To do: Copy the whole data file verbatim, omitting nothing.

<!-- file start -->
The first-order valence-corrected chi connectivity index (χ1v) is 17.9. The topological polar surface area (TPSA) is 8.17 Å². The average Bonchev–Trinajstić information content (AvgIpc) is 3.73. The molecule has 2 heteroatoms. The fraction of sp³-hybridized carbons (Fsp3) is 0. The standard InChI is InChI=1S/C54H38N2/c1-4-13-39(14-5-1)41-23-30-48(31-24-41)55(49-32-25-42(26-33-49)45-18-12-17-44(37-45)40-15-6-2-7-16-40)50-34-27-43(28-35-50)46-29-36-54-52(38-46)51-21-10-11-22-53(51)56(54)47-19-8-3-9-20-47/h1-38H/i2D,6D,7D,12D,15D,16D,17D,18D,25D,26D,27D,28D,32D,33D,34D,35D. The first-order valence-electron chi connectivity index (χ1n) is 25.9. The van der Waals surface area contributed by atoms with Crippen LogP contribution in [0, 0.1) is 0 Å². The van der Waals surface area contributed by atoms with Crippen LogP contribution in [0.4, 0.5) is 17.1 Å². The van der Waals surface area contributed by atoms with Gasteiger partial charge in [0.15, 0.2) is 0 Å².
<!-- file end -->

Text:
The first-order valence-corrected chi connectivity index (χ1v) is 17.9. The topological polar surface area (TPSA) is 8.17 Å². The average Bonchev–Trinajstić information content (AvgIpc) is 3.73. The molecule has 2 heteroatoms. The fraction of sp³-hybridized carbons (Fsp3) is 0. The standard InChI is InChI=1S/C54H38N2/c1-4-13-39(14-5-1)41-23-30-48(31-24-41)55(49-32-25-42(26-33-49)45-18-12-17-44(37-45)40-15-6-2-7-16-40)50-34-27-43(28-35-50)46-29-36-54-52(38-46)51-21-10-11-22-53(51)56(54)47-19-8-3-9-20-47/h1-38H/i2D,6D,7D,12D,15D,16D,17D,18D,25D,26D,27D,28D,32D,33D,34D,35D. The first-order valence-electron chi connectivity index (χ1n) is 25.9. The van der Waals surface area contributed by atoms with Crippen LogP contribution in [0, 0.1) is 0 Å². The van der Waals surface area contributed by atoms with Crippen LogP contribution in [0.4, 0.5) is 17.1 Å². The van der Waals surface area contributed by atoms with Gasteiger partial charge in [0.15, 0.2) is 0 Å².